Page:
Conclusion[edit | edit source]

Throughout this book chapter the emotional implications of self-focused attention have been analysed. Many of the conclusions expressed here reflect the findings in a significant part of the literature. It still remains that self-focused attentions[grammar?] role in emotion is complex. Yet, it is clear that negative affect is significantly influenced by self-focus. Although the way self-focus impacted negative affect differed greatly between disorders and individuals[grammar?]. Certain individuals were more susceptible to the effects of depression and anxiety, especially when exacerbated by self-focus. Whilst, others remained resilient due to possessing different approaches of directing attention[grammar?]. Self-focus manifested in many ways such as internal focus, external focus, expectations, self-evaluations, rumination and problem-focused coping. Many of which were present in both disorders, however their effects and outcomes differed greatly[grammar?].

References[edit | edit source]

Bögels, S. M., & Mansell, W. (2004). Attention processes in the maintenance and treatment of social phobia: hypervigilance, avoidance and self-focused attention. Clinical psychology review, 24(7), 827-856.

Carver, C. S., Blaney, P. H., & Scheier, M. F. (1979). Focus of attention, chronic expectancy, and responses to a feared stimulus. Journal of Personality and Social Psychology, 37(7), 1186.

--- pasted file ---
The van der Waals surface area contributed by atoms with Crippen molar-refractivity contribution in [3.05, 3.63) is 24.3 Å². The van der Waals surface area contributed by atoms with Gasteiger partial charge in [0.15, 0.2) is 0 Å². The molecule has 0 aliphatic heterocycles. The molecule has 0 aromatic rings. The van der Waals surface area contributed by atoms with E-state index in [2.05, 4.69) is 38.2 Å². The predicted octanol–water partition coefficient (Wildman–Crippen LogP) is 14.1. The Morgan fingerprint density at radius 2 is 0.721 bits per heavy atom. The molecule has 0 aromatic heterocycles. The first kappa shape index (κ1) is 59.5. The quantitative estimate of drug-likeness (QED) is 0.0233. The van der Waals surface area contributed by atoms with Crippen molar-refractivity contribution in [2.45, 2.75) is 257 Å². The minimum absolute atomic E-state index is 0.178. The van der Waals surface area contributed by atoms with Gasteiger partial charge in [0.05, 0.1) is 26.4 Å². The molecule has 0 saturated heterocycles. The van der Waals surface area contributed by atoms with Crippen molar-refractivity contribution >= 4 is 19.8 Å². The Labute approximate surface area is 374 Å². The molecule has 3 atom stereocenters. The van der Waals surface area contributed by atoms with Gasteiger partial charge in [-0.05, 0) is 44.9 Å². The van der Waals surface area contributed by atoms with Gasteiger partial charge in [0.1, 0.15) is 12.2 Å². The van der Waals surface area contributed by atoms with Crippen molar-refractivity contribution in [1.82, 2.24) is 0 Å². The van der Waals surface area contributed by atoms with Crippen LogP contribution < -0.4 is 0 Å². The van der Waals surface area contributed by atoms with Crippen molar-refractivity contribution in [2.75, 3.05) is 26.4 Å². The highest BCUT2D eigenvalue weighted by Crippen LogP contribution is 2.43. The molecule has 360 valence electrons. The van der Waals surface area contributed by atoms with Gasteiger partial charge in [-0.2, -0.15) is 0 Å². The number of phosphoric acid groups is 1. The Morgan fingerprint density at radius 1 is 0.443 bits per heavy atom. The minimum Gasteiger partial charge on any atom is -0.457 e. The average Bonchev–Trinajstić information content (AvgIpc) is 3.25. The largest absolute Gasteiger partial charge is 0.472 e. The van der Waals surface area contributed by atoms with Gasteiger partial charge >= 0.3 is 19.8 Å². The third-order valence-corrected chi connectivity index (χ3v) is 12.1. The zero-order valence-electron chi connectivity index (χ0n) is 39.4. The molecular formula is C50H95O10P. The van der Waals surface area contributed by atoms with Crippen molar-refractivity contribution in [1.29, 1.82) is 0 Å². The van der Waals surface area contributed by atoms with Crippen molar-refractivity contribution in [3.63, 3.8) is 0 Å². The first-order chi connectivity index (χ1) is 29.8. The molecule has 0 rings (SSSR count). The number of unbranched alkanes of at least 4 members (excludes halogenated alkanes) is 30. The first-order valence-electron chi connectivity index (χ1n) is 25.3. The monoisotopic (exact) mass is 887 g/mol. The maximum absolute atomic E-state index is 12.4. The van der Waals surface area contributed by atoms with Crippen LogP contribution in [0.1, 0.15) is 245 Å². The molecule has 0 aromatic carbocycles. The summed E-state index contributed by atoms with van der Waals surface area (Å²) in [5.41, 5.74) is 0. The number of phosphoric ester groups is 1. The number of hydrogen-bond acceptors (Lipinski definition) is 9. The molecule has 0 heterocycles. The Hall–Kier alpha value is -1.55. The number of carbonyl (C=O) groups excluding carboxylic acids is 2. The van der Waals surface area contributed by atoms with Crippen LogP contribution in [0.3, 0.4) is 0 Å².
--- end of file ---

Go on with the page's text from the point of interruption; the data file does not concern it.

Carver, C. S., Blaney, P. H., & Scheier, M. F. (1979). Reassertion and giving up: The interactive role of self-directed attention and outcome expectancy. Journal of Personality and Social Psychology, 37(10), 1859.

Carver, C. S., Peterson, L. M., Follansbee, D. J., & Scheier, M. F. (1983). Effects of self-directed attention on performance and persistence among persons high and low in test anxiety. Cognitive Therapy and Research, 7(4), 333-353.

Carver, C. S., & Scheier, M. F. (1978). Self-focusing effects of dispositional self-consciousness, mirror presence, and audience presence. Journal of Personality and Social Psychology, 36(3), 324.

Carver, C. S., & Scheier, M. F. (2012). Attention and self-regulation: A control-theory approach to human behavior. Springer Science & Business Media.

Duval, S., & Wicklund, R. A. (1972). A theory of objective self-awareness.

Fenigstein, A., Scheier, M. F., & Buss, A. H. (1975). Public and private self-consciousness: Assessment and theory. Journal of consulting and clinical psychology, 43(4), 522.

Gibbons, F. X., Smith, T. W., Ingram, R. E., Pearce, K., Brehm, S. S., & Schroeder, D. J. (1985). Self-awareness and self-confrontation: Effects of self-focused attention on members of a clinical population. Journal of Personality and Social Psychology, 48(3), 662.

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Wood, J. V., Saltzberg, J. A., Neale, J. M., Stone, A. A., & Rachmiel, T. B. (1990). Self-focused attention, coping responses, and distressed mood in everyday life. Journal of personality and social psychology, 58(6), 1027.